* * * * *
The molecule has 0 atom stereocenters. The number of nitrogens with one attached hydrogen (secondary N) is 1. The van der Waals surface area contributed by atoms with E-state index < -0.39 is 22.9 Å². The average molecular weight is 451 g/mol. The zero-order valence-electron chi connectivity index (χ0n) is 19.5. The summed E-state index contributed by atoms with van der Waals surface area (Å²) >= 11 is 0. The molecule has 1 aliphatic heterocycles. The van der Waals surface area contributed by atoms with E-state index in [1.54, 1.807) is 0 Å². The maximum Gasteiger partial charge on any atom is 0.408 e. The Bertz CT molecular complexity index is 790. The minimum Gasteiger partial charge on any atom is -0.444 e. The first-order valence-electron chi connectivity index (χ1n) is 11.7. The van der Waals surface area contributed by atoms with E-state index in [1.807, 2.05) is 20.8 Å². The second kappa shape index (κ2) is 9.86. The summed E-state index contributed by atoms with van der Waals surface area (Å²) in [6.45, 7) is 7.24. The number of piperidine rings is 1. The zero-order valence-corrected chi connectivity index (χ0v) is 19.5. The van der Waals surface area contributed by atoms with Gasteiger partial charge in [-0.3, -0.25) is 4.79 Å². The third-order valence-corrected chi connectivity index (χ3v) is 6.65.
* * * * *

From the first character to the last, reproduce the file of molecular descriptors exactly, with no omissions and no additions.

The molecule has 0 atom stereocenters. The number of nitrogens with one attached hydrogen (secondary N) is 1. The van der Waals surface area contributed by atoms with E-state index < -0.39 is 22.9 Å². The average molecular weight is 451 g/mol. The zero-order valence-electron chi connectivity index (χ0n) is 19.5. The summed E-state index contributed by atoms with van der Waals surface area (Å²) >= 11 is 0. The molecule has 1 aliphatic heterocycles. The van der Waals surface area contributed by atoms with E-state index in [1.54, 1.807) is 0 Å². The maximum Gasteiger partial charge on any atom is 0.408 e. The Bertz CT molecular complexity index is 790. The minimum Gasteiger partial charge on any atom is -0.444 e. The first-order valence-electron chi connectivity index (χ1n) is 11.7. The van der Waals surface area contributed by atoms with E-state index in [1.807, 2.05) is 20.8 Å². The second kappa shape index (κ2) is 9.86. The summed E-state index contributed by atoms with van der Waals surface area (Å²) in [6.45, 7) is 7.24. The number of piperidine rings is 1. The zero-order valence-corrected chi connectivity index (χ0v) is 19.5. The van der Waals surface area contributed by atoms with Gasteiger partial charge in [-0.3, -0.25) is 4.79 Å². The third-order valence-corrected chi connectivity index (χ3v) is 6.65.